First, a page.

The Entretech Forum hosted an event at the Foley Hoag Emerging Enterprise Center filled with curious people looking to make sense of what this crowdfunding thing is, the JOBS Act, and current conversations about tax, equity, SEC, and other concerns.  David R. Pierson, Chair of Foley Hoag’s Venture Capital/Emerging Companies Practice Group moderated a panel that included Jack Richard, Constituent Services Counsel for US Senator Scott Brown, Jack Kelly, CEO of Adva Mobile, Jed Cohen, Co-Founder and COO of RocketHub, Joseph Schlesinger, Founder of ArcBotics, and Mike Norman, Cofounder and President of Wefunder.

The presentations painted a big picture of two forms of crowdfunding distinguished by backers’ motivation to open their wallet.  One is a group of donors driven by PASSION to contribute for the success of a project rewarded by some form of a perk.  The other is a group of donors to contribute for some form of EQUITY.

Since the equity, SEC regulations, tax conversations and many other financial factors are yet to be finalized, there is no clarity yet on the crowdfunding for equity model.

In the meantime millions are being raised through the rewards/perks for donation model.  This model offers the most to learn in the short term on how a project can launch successfully.  People are making donations in return for a range of perks at staggered levels because they believe in the idea and are satisfied with whatever item or “experience” they receive in consideration.

Jed Cohen of RocketHub.com pointed out that the arts have been early adopters of crowdfunding because of its resemblance to the arts’ familiar and historical reliance on patrons to fund works in return for access and enjoyment.  Crowdfunding rewards, simplified, are another way to pass the digital hat to get a donation and that digital hat has the potential to go viral through social media and take on a life of its own.

Going live on a crowdfunding platform starts with an accepted/declined application process.  The real hard work is in the preparation to seed believers, fans and supporters so they are ready to donate to a project online when it launches to create a fast, high-trajectory acceleration of donations to gain momentum, social media, buzz and sharing.  This acceleration creates a good environment for donor nurturing, and turns them into evangelists on Twitter, facebook, blogs and conversations.  It also builds name recognition, a cheer-for-the-home-team factor and enthusiasm that can morph into a talent recruiting tool and a base of customers to upsell or inspire product development.  Joe Schelsinger shared a customer inquiry “does this thing come in a bluetooth option?”.  His team’s concierge spirit quickly produced a bluetoothed product and it eventually became a top-seller.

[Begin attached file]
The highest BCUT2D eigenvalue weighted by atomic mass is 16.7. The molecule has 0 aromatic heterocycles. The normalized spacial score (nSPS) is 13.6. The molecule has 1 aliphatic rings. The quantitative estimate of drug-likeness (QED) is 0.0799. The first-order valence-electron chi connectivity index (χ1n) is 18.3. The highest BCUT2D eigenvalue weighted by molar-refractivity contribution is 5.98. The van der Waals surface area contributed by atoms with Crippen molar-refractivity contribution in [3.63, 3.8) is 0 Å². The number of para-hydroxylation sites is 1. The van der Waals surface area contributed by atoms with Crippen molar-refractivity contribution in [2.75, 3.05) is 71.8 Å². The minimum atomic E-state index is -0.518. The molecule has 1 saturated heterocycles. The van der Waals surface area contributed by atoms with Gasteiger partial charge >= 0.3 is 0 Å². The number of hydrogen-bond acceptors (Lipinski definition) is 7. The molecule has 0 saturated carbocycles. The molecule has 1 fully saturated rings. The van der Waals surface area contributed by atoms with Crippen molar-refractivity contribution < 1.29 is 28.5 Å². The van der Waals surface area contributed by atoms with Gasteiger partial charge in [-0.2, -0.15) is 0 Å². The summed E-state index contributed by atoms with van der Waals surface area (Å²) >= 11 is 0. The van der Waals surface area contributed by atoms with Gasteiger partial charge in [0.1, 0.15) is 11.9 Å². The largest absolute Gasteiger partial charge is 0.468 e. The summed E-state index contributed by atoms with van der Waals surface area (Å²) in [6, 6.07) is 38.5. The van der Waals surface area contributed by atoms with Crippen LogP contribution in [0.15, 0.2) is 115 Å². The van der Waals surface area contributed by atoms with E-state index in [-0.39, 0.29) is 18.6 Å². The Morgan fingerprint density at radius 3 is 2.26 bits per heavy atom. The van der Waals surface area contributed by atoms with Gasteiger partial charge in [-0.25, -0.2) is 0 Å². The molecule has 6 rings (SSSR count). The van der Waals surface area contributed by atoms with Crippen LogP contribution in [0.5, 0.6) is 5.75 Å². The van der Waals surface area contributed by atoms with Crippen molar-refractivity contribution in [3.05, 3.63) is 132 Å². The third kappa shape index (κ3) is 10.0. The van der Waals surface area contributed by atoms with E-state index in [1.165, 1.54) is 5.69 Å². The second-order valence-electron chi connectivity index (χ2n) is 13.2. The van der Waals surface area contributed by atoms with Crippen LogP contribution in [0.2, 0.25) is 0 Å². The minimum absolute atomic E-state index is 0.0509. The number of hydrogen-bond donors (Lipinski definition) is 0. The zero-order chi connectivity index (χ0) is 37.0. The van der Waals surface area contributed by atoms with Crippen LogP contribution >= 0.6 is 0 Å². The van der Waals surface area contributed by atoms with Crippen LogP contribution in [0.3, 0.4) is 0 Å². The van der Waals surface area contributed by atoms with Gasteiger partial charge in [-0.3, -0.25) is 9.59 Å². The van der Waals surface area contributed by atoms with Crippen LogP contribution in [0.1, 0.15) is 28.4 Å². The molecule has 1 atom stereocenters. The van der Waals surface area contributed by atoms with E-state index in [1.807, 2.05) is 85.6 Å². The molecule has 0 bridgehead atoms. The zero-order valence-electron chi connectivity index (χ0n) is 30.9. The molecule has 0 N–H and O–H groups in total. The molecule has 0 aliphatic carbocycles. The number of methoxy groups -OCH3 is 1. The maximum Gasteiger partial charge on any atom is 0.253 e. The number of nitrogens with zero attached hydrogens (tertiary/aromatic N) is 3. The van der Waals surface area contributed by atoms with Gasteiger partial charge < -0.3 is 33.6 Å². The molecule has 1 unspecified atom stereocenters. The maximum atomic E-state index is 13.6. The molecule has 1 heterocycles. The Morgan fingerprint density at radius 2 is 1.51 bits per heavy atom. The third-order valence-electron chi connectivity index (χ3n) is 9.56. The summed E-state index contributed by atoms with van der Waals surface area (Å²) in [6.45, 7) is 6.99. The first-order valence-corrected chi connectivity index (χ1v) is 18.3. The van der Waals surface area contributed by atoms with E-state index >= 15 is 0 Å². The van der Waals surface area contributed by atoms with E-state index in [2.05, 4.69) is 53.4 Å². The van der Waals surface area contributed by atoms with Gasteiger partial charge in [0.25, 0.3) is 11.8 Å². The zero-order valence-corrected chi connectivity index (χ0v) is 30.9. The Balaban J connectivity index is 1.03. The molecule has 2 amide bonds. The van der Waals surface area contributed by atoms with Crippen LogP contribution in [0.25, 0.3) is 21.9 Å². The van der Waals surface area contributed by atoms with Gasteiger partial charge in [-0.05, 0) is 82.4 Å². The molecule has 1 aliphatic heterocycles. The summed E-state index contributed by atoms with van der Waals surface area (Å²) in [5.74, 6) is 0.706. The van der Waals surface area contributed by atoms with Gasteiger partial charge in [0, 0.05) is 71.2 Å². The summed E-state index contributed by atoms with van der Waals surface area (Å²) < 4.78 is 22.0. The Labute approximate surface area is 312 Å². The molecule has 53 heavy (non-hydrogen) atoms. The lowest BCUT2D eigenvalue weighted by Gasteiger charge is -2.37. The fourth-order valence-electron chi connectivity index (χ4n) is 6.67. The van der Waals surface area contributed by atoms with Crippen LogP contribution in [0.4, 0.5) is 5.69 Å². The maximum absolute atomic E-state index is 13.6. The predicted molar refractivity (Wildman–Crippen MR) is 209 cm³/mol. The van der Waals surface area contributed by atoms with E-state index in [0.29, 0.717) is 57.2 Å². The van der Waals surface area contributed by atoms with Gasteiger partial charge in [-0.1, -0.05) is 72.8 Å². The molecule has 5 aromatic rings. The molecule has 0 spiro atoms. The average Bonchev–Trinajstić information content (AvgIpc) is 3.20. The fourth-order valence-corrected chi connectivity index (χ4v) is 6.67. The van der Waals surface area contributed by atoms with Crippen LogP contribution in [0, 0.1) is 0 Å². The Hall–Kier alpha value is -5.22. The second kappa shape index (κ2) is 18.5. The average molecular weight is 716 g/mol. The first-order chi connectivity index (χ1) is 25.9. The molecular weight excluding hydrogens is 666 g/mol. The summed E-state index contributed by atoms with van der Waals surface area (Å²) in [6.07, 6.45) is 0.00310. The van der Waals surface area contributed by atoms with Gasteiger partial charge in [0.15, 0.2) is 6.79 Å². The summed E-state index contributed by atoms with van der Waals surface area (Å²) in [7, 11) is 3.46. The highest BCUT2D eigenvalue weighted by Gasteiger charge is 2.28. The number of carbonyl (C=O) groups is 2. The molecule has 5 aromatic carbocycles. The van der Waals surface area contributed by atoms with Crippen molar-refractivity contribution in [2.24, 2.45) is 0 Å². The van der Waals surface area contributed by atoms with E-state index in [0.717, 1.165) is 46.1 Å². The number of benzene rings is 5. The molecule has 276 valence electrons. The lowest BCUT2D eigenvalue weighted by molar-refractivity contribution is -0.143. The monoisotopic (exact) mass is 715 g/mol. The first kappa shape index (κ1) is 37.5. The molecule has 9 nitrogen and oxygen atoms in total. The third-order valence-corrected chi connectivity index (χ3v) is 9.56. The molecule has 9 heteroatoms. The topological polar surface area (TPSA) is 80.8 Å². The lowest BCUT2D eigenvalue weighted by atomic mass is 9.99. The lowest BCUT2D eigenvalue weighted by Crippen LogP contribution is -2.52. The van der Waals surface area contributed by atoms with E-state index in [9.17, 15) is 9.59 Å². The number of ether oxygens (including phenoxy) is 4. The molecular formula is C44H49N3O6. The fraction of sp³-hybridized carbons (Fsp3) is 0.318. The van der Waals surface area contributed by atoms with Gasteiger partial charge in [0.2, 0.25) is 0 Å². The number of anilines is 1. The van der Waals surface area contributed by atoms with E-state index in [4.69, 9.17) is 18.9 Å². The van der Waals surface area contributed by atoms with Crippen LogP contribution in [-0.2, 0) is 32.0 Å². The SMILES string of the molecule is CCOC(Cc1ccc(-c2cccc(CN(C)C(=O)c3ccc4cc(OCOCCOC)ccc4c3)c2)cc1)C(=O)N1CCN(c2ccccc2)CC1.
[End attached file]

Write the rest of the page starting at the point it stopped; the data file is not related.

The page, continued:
Jed also offered three pillars that should be demonstrated in the application process to RocketHub to improve the likelihood of being approved:

The Project: Tell them how great the project is and how great the team is.

The Network: Demonstrate its width – how many people have you gotten excited and ready to donate when you go live? – and its depth – how connected are they?  Do you know them well enough to count on them to help your trajectory?

The Rewards: Have exciting rewards that reflect the spirit of the project, sell the story, have milestones for even bigger rewards, and make the donation/perk exchange exciting and fun.

Admittedly, I tweeted the word “buzzkill” from the event when David Pierson took his turn as the final panelist to a room lathered up with stories of six figure and million-plus crowdfunded projects and a grassroots pledges of $14 million dollars to invest.  David’s words reinforced the need for lengthy consideration of consequences on many levels after (and when) the rules and regulations are spelled out.

My takeaway from this event:  The rewards model is an exciting low-donation for a perk that’s available to all of us today.  It allows us to be part of the magical experience of seeing an idea turn into a reality and watching the trajectory hit the mark like a Boston sports team coming back and beating the arch rival.

Hexy the Hexapod – by ArcBotics

Joe Schlesinger had the best line of the night “This stuff is still being invented in your neighbor’s garage…  now you have access to it.”   

I also want to take this opportunity to put Mass Innovation Nights’ upcoming two-part “Crowdfunding Innovation” events on your radar.  Mark your calendar for Wednesday September 19th and Wednesday January 23rd at the Microsoft NERD Center.   Please follow @MassInno on Twitter, details will also be available in mid-July at www.mass.innovationnights.com

02
Jun
12

Yelp Town Hall and How One Star Increase = 5% to 9% Increase in Revenue